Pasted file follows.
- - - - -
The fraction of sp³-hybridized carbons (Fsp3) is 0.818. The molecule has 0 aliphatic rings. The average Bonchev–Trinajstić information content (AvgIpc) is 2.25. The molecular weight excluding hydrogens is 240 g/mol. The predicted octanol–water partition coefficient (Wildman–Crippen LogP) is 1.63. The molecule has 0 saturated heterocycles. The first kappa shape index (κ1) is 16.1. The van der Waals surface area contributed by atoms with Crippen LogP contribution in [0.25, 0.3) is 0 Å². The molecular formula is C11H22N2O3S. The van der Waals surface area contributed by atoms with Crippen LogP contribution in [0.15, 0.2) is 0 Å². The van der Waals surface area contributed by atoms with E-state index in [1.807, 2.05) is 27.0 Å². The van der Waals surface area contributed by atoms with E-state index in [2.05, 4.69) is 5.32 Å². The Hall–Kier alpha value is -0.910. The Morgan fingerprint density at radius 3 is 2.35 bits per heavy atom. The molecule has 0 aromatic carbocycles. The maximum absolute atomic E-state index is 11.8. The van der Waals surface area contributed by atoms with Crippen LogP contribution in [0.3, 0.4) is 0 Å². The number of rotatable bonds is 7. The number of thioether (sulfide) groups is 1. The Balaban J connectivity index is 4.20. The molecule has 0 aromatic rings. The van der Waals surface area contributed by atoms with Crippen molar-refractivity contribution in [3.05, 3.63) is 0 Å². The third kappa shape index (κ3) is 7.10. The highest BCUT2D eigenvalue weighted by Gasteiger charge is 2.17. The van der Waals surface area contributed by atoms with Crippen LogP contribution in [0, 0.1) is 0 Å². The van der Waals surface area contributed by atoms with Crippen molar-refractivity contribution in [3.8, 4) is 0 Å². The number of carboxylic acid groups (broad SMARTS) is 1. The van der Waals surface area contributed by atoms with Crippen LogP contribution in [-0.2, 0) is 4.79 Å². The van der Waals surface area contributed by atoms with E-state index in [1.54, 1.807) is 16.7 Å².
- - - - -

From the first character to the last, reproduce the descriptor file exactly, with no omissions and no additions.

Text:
The fraction of sp³-hybridized carbons (Fsp3) is 0.818. The molecule has 0 aliphatic rings. The average Bonchev–Trinajstić information content (AvgIpc) is 2.25. The molecular weight excluding hydrogens is 240 g/mol. The predicted octanol–water partition coefficient (Wildman–Crippen LogP) is 1.63. The molecule has 0 saturated heterocycles. The first kappa shape index (κ1) is 16.1. The van der Waals surface area contributed by atoms with Crippen LogP contribution in [0.25, 0.3) is 0 Å². The molecular formula is C11H22N2O3S. The van der Waals surface area contributed by atoms with Crippen LogP contribution in [0.15, 0.2) is 0 Å². The van der Waals surface area contributed by atoms with E-state index in [1.807, 2.05) is 27.0 Å². The van der Waals surface area contributed by atoms with E-state index in [2.05, 4.69) is 5.32 Å². The Hall–Kier alpha value is -0.910. The Morgan fingerprint density at radius 3 is 2.35 bits per heavy atom. The molecule has 0 aromatic carbocycles. The maximum absolute atomic E-state index is 11.8. The van der Waals surface area contributed by atoms with Crippen LogP contribution in [0.3, 0.4) is 0 Å². The number of rotatable bonds is 7. The number of thioether (sulfide) groups is 1. The Balaban J connectivity index is 4.20. The molecule has 0 aromatic rings. The van der Waals surface area contributed by atoms with Crippen molar-refractivity contribution in [3.05, 3.63) is 0 Å². The third kappa shape index (κ3) is 7.10. The highest BCUT2D eigenvalue weighted by Gasteiger charge is 2.17. The van der Waals surface area contributed by atoms with Crippen LogP contribution in [0, 0.1) is 0 Å². The van der Waals surface area contributed by atoms with Crippen molar-refractivity contribution in [3.8, 4) is 0 Å². The number of carboxylic acid groups (broad SMARTS) is 1. The van der Waals surface area contributed by atoms with Crippen LogP contribution in [-0.2, 0) is 4.79 Å². The van der Waals surface area contributed by atoms with E-state index in [1.54, 1.807) is 16.7 Å².